Premature ending of generator in list comprehension

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Category:Languages

I'm using generators in list comprehensions, and getting some unexpected behavior with one of the generators ending early. Why does creating the generator outside of the list comprehension cause the behavior to change?

The generator I created is as follows:

def inc_range(a,b):     for i in range(min(a,b), max(a,b) + 1):         yield i 

The first way of calling is as follows:

[(i,j) for i in inc_range(1,3) for j in inc_range(4,6)] 

This gives me the following result:

[(1, 4), (1, 5), (1, 6), (2, 4), (2, 5), (2, 6), (3, 4), (3, 5), (3, 6)] 

The second way of calling it is as follows:

a = inc_range(1,3) b = inc_range(4,6)  [(i,j) for i in a for j in b] 

This gives me the following:

[(1, 4), (1, 5), (1, 6)] 

Experimenting around, the following two examples gave me the first result:

a = range(1,4) b = range(4,7)  [(i,j) for i in a for j in b] 
a = (i for i in range(1,4)) b = (i for i in range(4,7))  a = list(a) b = list(b)  [(i,j) for i in a for j in b] 

While the following gave me the second result again.

a = (i for i in range(1,4)) b = (i for i in range(4,7))  [(i,j) for i in a for j in b] 

What rule am I violating here regarding generators? Why does it make a difference when I assign the generators to variables before using them in a list comprehension, vs. using them directly?

ANSWERS

Check out the following answers which helped me understand what is occurring here:

Alex Yu mkrieger1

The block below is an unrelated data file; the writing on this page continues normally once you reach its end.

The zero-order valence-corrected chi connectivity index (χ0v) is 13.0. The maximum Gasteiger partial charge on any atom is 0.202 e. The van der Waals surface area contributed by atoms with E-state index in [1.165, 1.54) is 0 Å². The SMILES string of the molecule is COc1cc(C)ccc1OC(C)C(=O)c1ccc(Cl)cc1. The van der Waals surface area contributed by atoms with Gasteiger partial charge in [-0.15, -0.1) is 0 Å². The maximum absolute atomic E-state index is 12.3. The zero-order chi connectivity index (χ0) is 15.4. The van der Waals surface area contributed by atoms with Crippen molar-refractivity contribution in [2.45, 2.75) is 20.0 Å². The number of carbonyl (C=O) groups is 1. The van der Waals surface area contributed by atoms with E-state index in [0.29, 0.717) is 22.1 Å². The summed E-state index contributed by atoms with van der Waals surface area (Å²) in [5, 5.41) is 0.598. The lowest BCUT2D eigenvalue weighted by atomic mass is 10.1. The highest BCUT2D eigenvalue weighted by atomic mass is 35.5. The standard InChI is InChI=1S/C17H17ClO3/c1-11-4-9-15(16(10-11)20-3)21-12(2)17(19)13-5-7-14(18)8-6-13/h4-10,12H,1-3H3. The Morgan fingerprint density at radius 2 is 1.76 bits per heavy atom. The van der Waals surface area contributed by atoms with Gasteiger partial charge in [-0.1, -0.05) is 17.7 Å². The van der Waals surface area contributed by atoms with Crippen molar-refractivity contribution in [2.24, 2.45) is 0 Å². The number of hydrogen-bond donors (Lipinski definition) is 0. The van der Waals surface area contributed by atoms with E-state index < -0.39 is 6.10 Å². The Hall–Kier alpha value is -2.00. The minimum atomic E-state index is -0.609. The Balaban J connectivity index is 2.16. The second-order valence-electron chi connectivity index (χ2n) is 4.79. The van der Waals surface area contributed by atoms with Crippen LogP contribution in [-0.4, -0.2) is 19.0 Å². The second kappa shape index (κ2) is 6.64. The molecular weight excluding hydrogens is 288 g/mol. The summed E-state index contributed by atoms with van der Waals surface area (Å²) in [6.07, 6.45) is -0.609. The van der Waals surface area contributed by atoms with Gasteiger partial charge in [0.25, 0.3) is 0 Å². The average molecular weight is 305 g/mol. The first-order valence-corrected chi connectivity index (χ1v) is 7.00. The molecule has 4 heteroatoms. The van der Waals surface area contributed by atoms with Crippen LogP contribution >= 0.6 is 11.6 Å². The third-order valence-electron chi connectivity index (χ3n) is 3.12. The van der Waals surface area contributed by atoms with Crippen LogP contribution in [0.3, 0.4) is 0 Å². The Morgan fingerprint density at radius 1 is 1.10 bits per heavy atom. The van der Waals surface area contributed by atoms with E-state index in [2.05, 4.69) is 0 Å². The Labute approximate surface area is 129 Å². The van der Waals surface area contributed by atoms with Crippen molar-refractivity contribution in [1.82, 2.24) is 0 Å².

To get the desired result, the "inner" generator would have to be run as many times as the "outer" generator yields a value.

But, after the first run, the "inner" generator is exhausted and cannot be run again.

Adding a print illustrates this (simplifying the example):

>>> def inc(a, b): ...    for i in range(a, b): ...        print(i) ...        yield i ... >>> a = inc(1, 4) >>> b = inc(4, 7) >>> [(i, j) for i in a for j in b] 1  # <-- a begins to run 4  # <-- b begins to run 5 6  # <-- b exhausted here 2  # <-- a continued, but not resulting in list item, because lacking value from b 3 [(1, 4), (1, 5), (1, 6)] 

The reason why not storing the generators in variables works as expected is because a new "inner" generator is created for each iteration of the "outer" generator. Again, illustrated by some prints:

>>> def inc(a, b): ...    print('started', a, b) ...    for i in range(a, b): ...        yield i ...  >>> [(i, j) for i in inc(1, 4) for j in inc(4, 7)] started 1 4 started 4 7 started 4 7 started 4 7 [(1, 4), (1, 5), (1, 6), (2, 4), (2, 5), (2, 6), (3, 4), (3, 5), (3, 6)] 

The reason why using range objects or lists works as expected is because they can be iterated over arbitrarily many times without being exhausted.

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